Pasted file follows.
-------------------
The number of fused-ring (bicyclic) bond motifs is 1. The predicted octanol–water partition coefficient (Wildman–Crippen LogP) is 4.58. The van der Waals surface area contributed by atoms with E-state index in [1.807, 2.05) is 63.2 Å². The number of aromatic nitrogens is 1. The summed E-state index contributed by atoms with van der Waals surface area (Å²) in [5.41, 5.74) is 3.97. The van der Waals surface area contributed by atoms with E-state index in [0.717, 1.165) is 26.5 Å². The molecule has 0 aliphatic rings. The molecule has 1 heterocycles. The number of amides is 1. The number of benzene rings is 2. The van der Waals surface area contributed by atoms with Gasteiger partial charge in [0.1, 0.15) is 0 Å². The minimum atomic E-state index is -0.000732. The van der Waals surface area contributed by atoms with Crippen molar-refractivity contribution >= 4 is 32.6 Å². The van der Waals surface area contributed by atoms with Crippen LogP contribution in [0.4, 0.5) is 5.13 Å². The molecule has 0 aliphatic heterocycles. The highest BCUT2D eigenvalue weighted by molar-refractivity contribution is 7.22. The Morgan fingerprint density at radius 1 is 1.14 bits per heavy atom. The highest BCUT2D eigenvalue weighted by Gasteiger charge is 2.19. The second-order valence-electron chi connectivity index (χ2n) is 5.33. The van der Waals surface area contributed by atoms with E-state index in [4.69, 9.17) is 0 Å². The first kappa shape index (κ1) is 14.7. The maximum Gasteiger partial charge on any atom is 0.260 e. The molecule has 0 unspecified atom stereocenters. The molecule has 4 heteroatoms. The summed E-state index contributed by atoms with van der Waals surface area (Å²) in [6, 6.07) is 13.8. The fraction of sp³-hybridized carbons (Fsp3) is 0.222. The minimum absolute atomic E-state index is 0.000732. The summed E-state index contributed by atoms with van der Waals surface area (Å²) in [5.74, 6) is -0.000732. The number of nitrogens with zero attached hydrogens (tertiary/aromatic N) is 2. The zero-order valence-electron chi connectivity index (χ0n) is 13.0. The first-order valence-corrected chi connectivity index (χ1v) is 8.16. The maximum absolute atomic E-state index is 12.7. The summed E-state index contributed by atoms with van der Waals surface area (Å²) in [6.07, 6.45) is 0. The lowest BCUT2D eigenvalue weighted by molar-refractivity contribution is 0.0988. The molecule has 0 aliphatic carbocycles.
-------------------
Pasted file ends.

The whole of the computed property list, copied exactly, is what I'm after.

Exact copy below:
The number of fused-ring (bicyclic) bond motifs is 1. The predicted octanol–water partition coefficient (Wildman–Crippen LogP) is 4.58. The van der Waals surface area contributed by atoms with E-state index in [1.807, 2.05) is 63.2 Å². The number of aromatic nitrogens is 1. The summed E-state index contributed by atoms with van der Waals surface area (Å²) in [5.41, 5.74) is 3.97. The van der Waals surface area contributed by atoms with E-state index in [0.717, 1.165) is 26.5 Å². The molecule has 0 aliphatic rings. The molecule has 1 heterocycles. The number of amides is 1. The number of benzene rings is 2. The van der Waals surface area contributed by atoms with Gasteiger partial charge in [0.1, 0.15) is 0 Å². The minimum atomic E-state index is -0.000732. The van der Waals surface area contributed by atoms with Crippen molar-refractivity contribution >= 4 is 32.6 Å². The van der Waals surface area contributed by atoms with Crippen LogP contribution in [0.4, 0.5) is 5.13 Å². The molecule has 0 aliphatic heterocycles. The highest BCUT2D eigenvalue weighted by molar-refractivity contribution is 7.22. The Morgan fingerprint density at radius 1 is 1.14 bits per heavy atom. The highest BCUT2D eigenvalue weighted by Gasteiger charge is 2.19. The second-order valence-electron chi connectivity index (χ2n) is 5.33. The van der Waals surface area contributed by atoms with E-state index in [4.69, 9.17) is 0 Å². The first kappa shape index (κ1) is 14.7. The maximum Gasteiger partial charge on any atom is 0.260 e. The molecule has 0 unspecified atom stereocenters. The molecule has 4 heteroatoms. The summed E-state index contributed by atoms with van der Waals surface area (Å²) in [6, 6.07) is 13.8. The fraction of sp³-hybridized carbons (Fsp3) is 0.222. The minimum absolute atomic E-state index is 0.000732. The summed E-state index contributed by atoms with van der Waals surface area (Å²) in [5.74, 6) is -0.000732. The number of nitrogens with zero attached hydrogens (tertiary/aromatic N) is 2. The zero-order valence-electron chi connectivity index (χ0n) is 13.0. The first-order valence-corrected chi connectivity index (χ1v) is 8.16. The maximum absolute atomic E-state index is 12.7. The summed E-state index contributed by atoms with van der Waals surface area (Å²) in [6.07, 6.45) is 0. The lowest BCUT2D eigenvalue weighted by molar-refractivity contribution is 0.0988. The molecule has 0 aliphatic carbocycles.